As day breaks, a reddish-white ball of light that we call the sun, rises. This red haze gives way to a golden-white sheen as the day advances and reappears when the sun sets in the evening. Does the sun really change colours, or does it only seem so? The explanation lies in-between.
Light from the sun consists of three kinds of radiation - ultra-violet rays, visible light and infra-red rays. Unlike visible light, ultra-violet rays and infra-red rays cannot be seen.
The visible light's rays are white and consist of seven colours - violet, indigo, blue, green, yellow, orange and red (known simply as VIBGYOR).
The earth's dust, gas and air particles scatter the sun's light in different directions. Violet light has a peculiar property due to which it gets scattered the most. Red light gets scattered the least.
The rising and setting sun
At sunrise the earth is rotating towards the sun. Similarly, during sunset, the earth is rotating away from the sun. During these times the sunlight has to travel at an angle and thus cover a longer distance through the atmosphere. It encounters more obstacles in its path. Most of the colours, like green and violet, get scattered before the light reaches the earth. Since red is scattered the least, it is this colour that we see as it reaches us.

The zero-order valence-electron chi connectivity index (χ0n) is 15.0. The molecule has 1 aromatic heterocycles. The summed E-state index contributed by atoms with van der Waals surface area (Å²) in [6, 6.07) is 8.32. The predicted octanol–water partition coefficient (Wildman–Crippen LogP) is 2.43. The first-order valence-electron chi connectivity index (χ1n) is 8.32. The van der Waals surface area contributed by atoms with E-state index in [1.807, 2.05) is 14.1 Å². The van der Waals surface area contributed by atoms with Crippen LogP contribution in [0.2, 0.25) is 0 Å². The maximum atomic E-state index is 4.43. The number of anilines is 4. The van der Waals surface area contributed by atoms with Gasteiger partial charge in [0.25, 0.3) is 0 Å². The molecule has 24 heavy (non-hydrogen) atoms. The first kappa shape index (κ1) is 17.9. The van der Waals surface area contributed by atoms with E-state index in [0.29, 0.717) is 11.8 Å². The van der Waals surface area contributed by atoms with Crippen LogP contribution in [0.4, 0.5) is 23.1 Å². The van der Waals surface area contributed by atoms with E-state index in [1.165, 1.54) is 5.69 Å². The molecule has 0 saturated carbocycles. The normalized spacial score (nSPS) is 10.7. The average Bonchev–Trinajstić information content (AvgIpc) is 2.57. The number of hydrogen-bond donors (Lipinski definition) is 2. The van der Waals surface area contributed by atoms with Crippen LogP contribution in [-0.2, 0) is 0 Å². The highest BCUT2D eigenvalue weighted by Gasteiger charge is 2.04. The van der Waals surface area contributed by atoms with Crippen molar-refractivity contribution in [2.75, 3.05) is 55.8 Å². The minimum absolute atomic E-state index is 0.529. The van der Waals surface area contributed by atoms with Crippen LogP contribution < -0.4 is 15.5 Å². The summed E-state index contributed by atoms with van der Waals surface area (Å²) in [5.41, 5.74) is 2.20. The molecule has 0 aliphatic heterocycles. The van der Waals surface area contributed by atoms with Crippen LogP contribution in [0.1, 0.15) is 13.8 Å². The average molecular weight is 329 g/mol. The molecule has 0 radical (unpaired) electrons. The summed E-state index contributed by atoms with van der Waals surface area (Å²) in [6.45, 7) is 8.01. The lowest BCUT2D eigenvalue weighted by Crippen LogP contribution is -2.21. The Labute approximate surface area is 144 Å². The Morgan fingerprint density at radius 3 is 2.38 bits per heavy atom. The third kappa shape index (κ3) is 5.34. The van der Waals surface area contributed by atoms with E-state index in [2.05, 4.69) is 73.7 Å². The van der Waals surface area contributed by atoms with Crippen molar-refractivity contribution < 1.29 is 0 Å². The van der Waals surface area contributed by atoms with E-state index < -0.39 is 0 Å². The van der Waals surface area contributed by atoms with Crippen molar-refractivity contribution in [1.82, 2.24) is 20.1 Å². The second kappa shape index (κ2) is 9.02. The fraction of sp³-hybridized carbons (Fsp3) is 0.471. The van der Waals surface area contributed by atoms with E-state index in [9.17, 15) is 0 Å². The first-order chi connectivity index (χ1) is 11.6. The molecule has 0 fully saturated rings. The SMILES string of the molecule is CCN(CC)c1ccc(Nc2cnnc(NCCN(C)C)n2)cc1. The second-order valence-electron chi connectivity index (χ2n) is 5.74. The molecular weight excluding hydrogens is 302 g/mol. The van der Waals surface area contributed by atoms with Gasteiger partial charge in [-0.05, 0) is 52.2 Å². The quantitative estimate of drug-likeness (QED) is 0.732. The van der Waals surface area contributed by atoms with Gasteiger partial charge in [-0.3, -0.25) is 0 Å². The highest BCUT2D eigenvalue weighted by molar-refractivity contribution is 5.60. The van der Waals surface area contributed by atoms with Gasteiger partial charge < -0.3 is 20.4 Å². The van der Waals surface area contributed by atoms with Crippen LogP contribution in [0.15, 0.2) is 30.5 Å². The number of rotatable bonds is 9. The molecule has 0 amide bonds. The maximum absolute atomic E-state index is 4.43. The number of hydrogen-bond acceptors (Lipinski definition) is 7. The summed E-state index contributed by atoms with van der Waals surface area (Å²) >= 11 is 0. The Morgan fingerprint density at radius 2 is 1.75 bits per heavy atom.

During noontime, the sun is directly overhead and it appears white. This is because the sunlight has to cover a much lesser distance through the atmosphere and it faces less obstacles. Hence, it escapes a great deal of scattering.
In fact, if we were to calculate the distance the sun's rays have to travel through the denser part of the atmosphere (roughly around 150 kms) to any point on earth, we would find that this journey of the rays is almost 50 times more at sunrise and sunset than at noon.